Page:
It not all bad, we films coming out in HD on hpyscial/digitalformats and companies reaching out to fans for help and advice. The genre hasnt died off completely and there's a lot of very talented people making film's right now. They might not be your kind of films, ut it shows there still a deman there. I'd be far more worried concerned if nothing new was being made. Even if Hong Kong cinema was still producing high quality films. It just wouldnt be quite the same as getting into the genre for the first time. When DVD and the Internet was first taking off. When there were a whole heap of titles we just didnt hadn't had access to. The older you get, the harder it becomes to be impressed or hyped up for a release too.

 

 

On 11/3/2019 at 5:20 AM, One Armed Boxer said:

In terms of the movies themselves, I'd still say now is superior to the late 90's.  It's important to keep in mind that now a huge amount of kung-fu movies are being made in China that go directly to streaming, with only a very small (emphasis on 'very') trickle getting distributed in the west with English subtitles ('Unity of Heroes' springs to mind).  With a population of 1.3 billion, the producers don't need to worry about spending their money on securing overseas distribution, because the movies will become profitable based purely on the domestic audience.

But like has been previously mentioned, we no longer need to rely just on Hong Kong for our martial arts fix.  Sticking purely with '17 - '19, we've had movies like 'The Night Comes For Us',  'Accident Man', 'Shadow', 'Furie', 'The Foreigner', 'The Brink', and plenty more that show the genre is in a much better place today than it was in the late 90's.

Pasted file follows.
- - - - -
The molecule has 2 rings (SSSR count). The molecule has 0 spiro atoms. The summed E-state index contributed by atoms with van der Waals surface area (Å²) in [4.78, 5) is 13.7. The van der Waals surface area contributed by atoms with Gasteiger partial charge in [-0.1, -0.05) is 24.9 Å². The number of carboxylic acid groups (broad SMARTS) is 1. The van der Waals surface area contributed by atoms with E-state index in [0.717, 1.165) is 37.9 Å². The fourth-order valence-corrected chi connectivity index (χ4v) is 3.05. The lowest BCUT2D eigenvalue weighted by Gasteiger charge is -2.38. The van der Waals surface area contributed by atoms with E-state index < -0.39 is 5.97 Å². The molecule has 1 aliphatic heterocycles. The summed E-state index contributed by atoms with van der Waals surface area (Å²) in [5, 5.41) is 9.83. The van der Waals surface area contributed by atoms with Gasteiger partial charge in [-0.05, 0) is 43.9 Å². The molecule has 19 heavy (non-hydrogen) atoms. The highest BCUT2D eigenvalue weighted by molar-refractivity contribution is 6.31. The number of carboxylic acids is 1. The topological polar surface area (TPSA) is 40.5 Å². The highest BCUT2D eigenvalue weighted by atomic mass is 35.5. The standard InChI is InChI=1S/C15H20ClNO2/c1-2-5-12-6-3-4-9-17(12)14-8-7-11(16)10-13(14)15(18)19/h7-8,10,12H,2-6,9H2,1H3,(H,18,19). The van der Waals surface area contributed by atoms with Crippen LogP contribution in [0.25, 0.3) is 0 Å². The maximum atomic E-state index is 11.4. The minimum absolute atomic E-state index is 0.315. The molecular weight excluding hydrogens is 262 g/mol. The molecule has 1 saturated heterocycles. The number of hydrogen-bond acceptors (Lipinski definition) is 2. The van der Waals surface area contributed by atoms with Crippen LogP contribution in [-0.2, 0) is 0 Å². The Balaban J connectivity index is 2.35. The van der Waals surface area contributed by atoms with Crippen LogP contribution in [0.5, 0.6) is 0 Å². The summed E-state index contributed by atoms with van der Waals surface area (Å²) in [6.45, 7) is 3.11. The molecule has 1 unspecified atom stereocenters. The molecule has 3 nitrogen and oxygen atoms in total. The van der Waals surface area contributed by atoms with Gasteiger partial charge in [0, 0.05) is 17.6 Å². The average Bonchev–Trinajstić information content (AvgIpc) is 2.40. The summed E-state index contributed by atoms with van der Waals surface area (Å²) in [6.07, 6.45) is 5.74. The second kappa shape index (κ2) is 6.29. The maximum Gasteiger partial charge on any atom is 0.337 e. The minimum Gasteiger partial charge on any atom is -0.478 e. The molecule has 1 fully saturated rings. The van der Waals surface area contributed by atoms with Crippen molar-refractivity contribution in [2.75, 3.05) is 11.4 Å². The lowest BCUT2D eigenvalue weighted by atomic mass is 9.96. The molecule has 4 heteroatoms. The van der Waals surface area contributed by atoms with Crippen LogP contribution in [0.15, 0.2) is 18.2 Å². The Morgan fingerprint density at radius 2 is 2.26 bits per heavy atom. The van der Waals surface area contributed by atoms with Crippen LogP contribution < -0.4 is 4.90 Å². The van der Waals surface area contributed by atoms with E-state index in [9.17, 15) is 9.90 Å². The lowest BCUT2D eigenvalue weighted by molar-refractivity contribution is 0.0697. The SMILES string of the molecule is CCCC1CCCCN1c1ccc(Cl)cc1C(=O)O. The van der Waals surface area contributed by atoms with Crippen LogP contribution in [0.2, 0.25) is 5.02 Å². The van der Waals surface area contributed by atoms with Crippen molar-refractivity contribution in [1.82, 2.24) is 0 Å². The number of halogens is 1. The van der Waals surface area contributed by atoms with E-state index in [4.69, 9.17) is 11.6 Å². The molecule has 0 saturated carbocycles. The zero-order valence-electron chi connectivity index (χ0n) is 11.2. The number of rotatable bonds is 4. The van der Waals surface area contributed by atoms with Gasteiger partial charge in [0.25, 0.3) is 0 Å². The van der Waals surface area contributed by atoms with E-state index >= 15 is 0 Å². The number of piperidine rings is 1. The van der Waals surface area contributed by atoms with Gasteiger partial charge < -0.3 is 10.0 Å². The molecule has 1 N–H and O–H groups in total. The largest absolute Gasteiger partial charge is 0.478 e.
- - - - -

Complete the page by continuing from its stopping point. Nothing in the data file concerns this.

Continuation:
While the DTV genre might be struggling due to piracy issues etc. There's actually more better produced DTV productions now then there was in the late 90's. Some of which you listed in your post. When it had really sluped after the peak years of video rental in the late 80's.early 90's.

I would have thought streaming sites in the West, would be picking up these cheapy Chinese movies for their services. In their eagerness to get customers to use their service.

Share this post


Link to post
Share on other sites

I think now is a great time to be a collector. Granted, the genre itself, in terms of film making, may have seen better days but I get a pang of childlike excitement whenever I hear about an old school movie getting a brand new Blu Ray release. 88 Films, Eureka!, the latest release of The Leg Fighters. These types of things make me very optimistic towards a resurgence for collectors. 

Share this post


Link to post
Share on other sites
4 hours ago, DragonClaws said:

 

It not all bad, we films coming out in HD on hpyscial/digitalformats and companies reaching out to fans for help and advice. The genre hasnt died off completely and there's a lot of very talented people making film's right now. They might not be your kind of films, ut it shows there still a deman there. I'd be far more worried concerned if nothing new was being made. Even if Hong Kong cinema was still producing high quality films. It just wouldnt be quite the same as getting into the genre for the first time. When DVD and the Internet was first taking off. When there were a whole heap of titles we just didnt hadn't had access to. The older you get, the harder it becomes to be impressed or hyped up for a release too.